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On farm establishment of Trikkala sub clover in South West Victoria

P. Schroder

Department of Agriculture, PO Box 406, Hamilton, Victoria, 3300

In six ungrazed experiments in south-west Victoria and south-east South Australia, the average autumn-winter growth of Trikkala sub clover has been more than double that of Mt Barker (1.51 v 0.74 t DM/ha), the most common cultivar on farms in the region (K.F.M. Reed, pers. comm.). A.D. Craig (pers. comm.) found that ewes, and their lambs, grazing pastures at Kybybolite where Trikkala was the main legume, were heavier and cut more wool (p<0.05) than those grazing pastures where Mt Barker was the main legume. Seed sales show that farmers are keen to take advantage of this new cultivar. While Trikkala has been easy to establish and maintain in experimental plots, observations suggested that farmers were not achieving good results when sowing it.


In the winter and early spring of 1983, 36 paddocks in the Hamilton District were surveyed to measure the results of sowing Trikkala and to document the conditions under which it was sown. The criteria used for selecting paddocks were that at least 10 ha had been sown before winter 19B1 and they be spread evenly within the district.

The results of the sowing were measured by scoring Trikkala and other cultivars of sub clover for presence or absence in 100 quadrats (10 cm x 10 cm), located at random. A questionnaire was completed for each site. The Student t test, with p=0.05, was used to analyse the data.

Results and Discussion

Trikkala was present, on average, in 29% (range 0-98%) of the quadrats examined and other cultivars in 74% (38-98%). OD one-quarter of the paddocks Trikkala was present in <10% of quadrats and on one-fifth it was present in >50%. To obtain most of the benefits Trikkala offers, it was considered that it should be present more often than the other cultivars. This occurred in two paddocks. In 22 paddocks other cultivars were present at least twice as often as Trikkala.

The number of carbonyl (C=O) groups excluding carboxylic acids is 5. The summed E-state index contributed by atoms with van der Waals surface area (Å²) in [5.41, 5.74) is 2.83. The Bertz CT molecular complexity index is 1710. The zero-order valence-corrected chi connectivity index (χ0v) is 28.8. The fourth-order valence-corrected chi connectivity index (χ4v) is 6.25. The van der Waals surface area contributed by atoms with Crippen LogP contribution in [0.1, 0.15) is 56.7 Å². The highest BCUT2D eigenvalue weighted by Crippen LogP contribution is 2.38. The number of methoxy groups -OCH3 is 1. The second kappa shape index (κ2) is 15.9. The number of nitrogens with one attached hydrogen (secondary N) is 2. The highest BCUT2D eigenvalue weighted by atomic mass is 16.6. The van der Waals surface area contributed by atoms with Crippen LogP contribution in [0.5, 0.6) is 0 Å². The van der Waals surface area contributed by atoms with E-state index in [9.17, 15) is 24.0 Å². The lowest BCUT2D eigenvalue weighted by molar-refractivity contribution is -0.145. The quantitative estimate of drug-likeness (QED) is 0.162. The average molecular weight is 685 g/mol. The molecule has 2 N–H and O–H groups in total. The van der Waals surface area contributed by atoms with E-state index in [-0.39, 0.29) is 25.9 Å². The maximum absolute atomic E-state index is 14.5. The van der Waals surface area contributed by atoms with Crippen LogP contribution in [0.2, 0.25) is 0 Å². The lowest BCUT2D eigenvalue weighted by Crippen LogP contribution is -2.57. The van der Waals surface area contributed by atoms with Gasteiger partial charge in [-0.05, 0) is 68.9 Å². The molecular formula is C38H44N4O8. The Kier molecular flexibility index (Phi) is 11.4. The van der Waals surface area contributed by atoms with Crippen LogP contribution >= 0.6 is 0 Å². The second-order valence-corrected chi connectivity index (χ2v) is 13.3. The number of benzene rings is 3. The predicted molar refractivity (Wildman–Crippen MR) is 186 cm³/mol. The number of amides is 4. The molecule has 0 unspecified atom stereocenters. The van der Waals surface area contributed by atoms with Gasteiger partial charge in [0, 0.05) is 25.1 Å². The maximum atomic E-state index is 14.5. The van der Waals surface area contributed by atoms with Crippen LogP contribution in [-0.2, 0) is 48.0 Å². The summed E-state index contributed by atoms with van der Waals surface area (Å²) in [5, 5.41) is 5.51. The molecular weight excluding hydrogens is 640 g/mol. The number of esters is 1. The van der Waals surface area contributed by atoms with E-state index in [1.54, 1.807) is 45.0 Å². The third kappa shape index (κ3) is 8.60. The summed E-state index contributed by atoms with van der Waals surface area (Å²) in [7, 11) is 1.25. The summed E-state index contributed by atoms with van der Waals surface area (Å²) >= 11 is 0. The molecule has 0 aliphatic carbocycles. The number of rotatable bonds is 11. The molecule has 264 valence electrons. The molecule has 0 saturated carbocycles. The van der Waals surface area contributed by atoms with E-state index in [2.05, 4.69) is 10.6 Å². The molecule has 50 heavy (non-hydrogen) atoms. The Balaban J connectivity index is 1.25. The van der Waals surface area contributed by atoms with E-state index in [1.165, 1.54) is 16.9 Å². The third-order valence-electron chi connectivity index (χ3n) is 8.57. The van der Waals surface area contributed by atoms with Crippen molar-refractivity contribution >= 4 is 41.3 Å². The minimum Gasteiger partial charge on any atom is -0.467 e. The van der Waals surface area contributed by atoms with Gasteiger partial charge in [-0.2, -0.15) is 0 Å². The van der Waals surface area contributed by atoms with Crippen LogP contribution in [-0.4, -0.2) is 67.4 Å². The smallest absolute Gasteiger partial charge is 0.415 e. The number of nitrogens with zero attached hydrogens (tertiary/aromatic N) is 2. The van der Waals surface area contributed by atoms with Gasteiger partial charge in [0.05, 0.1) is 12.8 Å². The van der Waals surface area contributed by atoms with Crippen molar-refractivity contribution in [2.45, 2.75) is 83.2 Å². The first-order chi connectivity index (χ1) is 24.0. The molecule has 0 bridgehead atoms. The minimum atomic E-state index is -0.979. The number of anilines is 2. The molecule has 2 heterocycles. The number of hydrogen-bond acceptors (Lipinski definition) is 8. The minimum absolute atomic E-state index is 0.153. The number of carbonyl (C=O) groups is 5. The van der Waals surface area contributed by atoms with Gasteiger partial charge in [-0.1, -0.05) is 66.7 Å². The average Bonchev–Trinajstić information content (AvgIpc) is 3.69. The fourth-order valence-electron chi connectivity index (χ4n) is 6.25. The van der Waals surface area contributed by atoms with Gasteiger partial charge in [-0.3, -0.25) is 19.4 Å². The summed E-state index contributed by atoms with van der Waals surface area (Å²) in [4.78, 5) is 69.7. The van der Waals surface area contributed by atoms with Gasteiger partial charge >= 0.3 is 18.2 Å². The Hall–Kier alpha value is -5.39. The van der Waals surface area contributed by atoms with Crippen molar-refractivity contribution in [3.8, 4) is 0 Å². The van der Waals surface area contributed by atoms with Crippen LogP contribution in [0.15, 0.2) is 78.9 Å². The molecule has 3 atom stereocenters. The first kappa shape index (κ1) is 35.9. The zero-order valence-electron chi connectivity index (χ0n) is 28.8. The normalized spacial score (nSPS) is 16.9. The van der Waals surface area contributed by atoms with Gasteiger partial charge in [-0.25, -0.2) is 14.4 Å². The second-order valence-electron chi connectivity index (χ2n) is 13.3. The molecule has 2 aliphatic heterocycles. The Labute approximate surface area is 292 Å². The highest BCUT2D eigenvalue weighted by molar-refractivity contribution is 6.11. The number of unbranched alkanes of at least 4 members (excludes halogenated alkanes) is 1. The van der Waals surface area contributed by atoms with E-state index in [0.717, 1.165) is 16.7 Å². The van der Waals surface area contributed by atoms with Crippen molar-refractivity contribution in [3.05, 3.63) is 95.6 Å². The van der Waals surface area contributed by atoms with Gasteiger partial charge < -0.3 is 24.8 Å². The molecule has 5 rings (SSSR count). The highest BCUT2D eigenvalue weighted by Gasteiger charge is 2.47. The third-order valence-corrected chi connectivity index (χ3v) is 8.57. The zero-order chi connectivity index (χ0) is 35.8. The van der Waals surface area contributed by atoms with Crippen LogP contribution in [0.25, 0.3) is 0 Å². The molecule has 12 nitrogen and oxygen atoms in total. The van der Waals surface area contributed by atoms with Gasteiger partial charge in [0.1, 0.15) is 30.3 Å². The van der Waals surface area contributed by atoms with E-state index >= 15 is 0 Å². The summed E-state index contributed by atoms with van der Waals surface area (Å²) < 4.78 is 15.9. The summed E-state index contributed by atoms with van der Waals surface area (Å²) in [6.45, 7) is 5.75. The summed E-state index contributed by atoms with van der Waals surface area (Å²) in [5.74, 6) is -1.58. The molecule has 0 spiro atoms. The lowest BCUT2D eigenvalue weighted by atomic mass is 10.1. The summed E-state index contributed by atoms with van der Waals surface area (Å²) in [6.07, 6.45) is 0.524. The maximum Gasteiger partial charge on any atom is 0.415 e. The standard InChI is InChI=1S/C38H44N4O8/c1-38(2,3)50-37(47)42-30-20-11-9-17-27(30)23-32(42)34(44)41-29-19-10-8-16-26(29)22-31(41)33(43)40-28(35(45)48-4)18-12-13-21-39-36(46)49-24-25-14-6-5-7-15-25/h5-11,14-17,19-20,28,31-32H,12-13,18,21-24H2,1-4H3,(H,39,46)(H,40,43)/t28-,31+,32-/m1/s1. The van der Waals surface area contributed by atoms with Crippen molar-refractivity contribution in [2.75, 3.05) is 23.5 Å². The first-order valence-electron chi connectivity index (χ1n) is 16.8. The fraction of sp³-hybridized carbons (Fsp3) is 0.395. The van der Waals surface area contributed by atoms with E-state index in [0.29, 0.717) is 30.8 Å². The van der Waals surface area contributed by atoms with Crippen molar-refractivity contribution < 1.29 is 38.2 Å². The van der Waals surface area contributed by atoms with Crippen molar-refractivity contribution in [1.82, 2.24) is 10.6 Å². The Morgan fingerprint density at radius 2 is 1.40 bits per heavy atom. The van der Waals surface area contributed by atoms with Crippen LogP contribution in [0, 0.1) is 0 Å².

The average seeding rate used when sowing Trikkala was 1.9 kg/ha (range 0.54.0). Where the seeding rate was >2.2 kg/ha the results (41%: 14-72%) were significantly better than where it was sown at < 1.5 kg/ha (22%: 1-59%). Nineteen farmers sowed another legume and 33 included a perennial grass when sowing Trikkala.

Growing two or three crops before sowing Trikkala significantly increased its occurrence (57%: 26-95%) compared with growing one or no crops (22%: 0-60%). using a cover crop, the method of sowing, inoculating the seed before sowing and applying insect control measures within three months of sowing had no effect on the result. None of the practices affected the occurrence of the other cultivars.

The low seeding rates are one of the main reasons for the poor results. Part of the disappointing results may be due to the poor seasonal conditions for clover growth in 1981 (late break, very wet winter, dry spring) and 1982 (dry spring).

Changing the cultivar of sub clover in a pasture is possible if appropriate practices are used (1) after growing two or three crops during which good weed control is practised (2), or after carrying out an intensive cultivation (3). However there are large areas in Victoria where these practices are either unattractive (low returns from cropping) or impractical (non arable). Methods which involve no cropping and minimal cultivation need to be evaluated.

1. Gillespie, D.J., Ewing, M.A., Nicholas, D.A. 1983. J. Ag. WA. 1, 16-20.

2. Anon 1983. Oestrogenic clovers in the Young District. Field day notes.

3. P.E., Chamberlin, H.V., Ninnes, B.A., Lewis, R. 1976. Special Bulletin No. 2.76. Department of Agriculture and Fisheries, South Australia.

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